Maximize Your Basement

When you own a small home in one of the many historic districts of the DC, such as Capitol Hill, it is necessary to maximize every bit of living space. Many homeowners who do not have sufficient land area to build an addition to their home decide to remodel their basements to gain additional living space. And this is what we recently did for the basement of a client’s townhouse. The house lacked a family room, guest room, and extra bath. Their under utilized basement was the perfect place to remodel to satisfy their needs. As a positive feature, the existing basement was a spacious 24' x 24', had a triple set of large front windows with a functional 7'-0" ceiling height, all fit for remodeling. On the negative, the basement was a convoluted warren of poorly fabricated rooms; an ancient bath occupied the only front windows, and mechanical equipment (furnace and water heater) took up prime floor space in the middle of the basement. A former rear outside stair areaway (3' x 6'), covered over by a previous addition, was wasted space that we wanted to utilize.

Gutting the old basement allowed our new design to maximize every square inch. New mechanical equipment, both compact and energy-efficient, was selected to replace the old. The new equipment was relocated to the rear where it shares space with a laundry room. Full size washer/dryer units were placed side by side to allow a folding counter for laundry with storage shelves above. The former rear stair’s areaway was reconfigured as a shower stall for the new bath; the old concrete steps clad in tile as a bench for the shower stall. The space remaining between the new bath and laundry room was finished off as a cedar closet. Grouping the laundry, utilities, bath, and cedar closet along the rear of the basement enabled us to open up the space and create an 18' x 24' family room which benefits from the natural light of the front window. Along one wall new egg crate style bookcases accommodate storage and a flat screen TV. An upholstered furniture grouping and area rugs makes the new room the perfect media center. At the opposite end of the space a drop-down Murphy bed provides extra sleeping for overnight guests. When the bed is folded up there is space for the owner’s game table.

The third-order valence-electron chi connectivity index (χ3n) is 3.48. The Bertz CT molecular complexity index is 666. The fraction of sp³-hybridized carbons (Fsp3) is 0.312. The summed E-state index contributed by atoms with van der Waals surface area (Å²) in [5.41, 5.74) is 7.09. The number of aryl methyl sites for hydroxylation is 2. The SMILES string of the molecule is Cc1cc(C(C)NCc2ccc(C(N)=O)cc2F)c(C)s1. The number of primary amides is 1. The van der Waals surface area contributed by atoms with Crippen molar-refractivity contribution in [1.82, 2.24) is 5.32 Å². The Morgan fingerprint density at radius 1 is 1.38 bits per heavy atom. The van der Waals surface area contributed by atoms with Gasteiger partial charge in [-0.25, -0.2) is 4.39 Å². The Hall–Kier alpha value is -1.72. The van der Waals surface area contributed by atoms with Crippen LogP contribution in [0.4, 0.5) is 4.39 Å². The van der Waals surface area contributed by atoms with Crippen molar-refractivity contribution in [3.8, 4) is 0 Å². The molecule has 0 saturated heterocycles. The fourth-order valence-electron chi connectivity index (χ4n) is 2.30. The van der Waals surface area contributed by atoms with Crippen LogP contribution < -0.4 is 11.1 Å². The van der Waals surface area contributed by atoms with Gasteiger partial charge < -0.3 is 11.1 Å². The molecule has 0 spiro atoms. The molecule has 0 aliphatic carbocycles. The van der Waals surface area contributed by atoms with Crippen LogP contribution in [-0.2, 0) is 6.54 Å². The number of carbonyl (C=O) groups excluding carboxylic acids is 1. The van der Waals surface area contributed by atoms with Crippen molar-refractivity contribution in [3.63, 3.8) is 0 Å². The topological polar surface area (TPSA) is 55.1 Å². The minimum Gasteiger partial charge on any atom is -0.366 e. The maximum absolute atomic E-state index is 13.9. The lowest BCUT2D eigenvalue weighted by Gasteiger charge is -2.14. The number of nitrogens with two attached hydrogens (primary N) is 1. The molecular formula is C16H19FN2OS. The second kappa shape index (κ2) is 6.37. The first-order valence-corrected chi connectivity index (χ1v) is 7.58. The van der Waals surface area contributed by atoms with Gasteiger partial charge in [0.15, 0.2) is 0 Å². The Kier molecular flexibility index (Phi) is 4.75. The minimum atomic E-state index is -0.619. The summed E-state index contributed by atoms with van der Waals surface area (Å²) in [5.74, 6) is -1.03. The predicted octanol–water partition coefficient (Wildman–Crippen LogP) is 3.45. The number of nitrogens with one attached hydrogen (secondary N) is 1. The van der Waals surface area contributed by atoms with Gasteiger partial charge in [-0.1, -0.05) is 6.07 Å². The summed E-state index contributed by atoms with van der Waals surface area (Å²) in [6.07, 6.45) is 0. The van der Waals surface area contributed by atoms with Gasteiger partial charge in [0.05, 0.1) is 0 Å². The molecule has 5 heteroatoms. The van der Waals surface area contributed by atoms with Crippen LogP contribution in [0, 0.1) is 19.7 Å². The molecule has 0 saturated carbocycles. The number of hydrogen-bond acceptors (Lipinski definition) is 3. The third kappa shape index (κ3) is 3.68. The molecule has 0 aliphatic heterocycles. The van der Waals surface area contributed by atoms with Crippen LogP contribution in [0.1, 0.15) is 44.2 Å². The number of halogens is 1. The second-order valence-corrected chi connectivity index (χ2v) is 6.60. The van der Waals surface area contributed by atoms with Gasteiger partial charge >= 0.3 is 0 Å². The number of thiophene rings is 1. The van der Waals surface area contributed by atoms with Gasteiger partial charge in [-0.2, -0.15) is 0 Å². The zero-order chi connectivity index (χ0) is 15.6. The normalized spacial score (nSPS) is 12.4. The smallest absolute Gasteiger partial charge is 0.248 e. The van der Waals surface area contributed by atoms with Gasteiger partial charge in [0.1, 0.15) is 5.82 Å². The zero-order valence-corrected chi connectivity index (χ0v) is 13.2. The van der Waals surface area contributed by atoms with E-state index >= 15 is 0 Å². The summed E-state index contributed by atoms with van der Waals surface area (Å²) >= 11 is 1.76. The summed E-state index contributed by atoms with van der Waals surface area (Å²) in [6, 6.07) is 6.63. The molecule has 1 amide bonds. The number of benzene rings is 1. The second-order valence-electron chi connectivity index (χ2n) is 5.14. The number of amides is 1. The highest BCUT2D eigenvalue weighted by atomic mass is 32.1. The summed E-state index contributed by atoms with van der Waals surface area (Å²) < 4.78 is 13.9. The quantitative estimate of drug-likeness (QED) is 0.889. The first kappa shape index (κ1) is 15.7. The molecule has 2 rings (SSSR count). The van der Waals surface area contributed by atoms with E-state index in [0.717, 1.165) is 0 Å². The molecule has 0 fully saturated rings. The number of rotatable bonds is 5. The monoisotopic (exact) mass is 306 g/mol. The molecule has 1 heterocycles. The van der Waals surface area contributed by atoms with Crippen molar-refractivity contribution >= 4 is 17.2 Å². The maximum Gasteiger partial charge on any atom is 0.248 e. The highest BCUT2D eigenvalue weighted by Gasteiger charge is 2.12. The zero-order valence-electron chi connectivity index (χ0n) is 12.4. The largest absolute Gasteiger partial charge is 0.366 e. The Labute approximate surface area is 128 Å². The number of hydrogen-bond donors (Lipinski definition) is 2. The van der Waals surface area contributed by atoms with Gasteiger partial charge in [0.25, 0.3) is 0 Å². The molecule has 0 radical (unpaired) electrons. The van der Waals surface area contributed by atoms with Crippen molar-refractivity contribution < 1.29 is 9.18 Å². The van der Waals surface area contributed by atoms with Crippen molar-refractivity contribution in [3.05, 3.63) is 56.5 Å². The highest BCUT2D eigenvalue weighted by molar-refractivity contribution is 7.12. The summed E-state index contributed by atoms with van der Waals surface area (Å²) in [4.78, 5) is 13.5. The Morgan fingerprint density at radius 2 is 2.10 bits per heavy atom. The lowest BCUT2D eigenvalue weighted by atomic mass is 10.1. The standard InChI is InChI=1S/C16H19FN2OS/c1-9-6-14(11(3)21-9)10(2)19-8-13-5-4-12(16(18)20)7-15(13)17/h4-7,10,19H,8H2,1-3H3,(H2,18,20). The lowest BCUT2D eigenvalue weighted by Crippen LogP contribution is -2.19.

Because the new space is located in a basement with modest daylight the new lighting was very important. To make the space warm and inviting custom recessed halogen lights were installed in square pockets recessed between the floor joists. A pair of contemporary wall sconces illuminates a central column. Transparency and reflectivity were achieved with frosted glass cabinet doors on the lower portion of the bookcase, frosted glass pocket doors, and a glass railing at the stair. Two frosted glass pocket doors, symmetrically placed, provide access to the rear utilities and bath and help to visually balance the space. Throughout the space light neutral paint colors at the walls with white trim were used. Large-scale (20" x 20") travertine floor tile in a cream color was specified and the bathroom has pale green penny-round tile.

What was formerly a convoluted space, inefficiently used for storage, is now a fully functioning and attractive living space. The comfort of the space, natural light, symmetry and quality materials provide a restful environment at the end of a Washington work day.
photos by Ron Blunt

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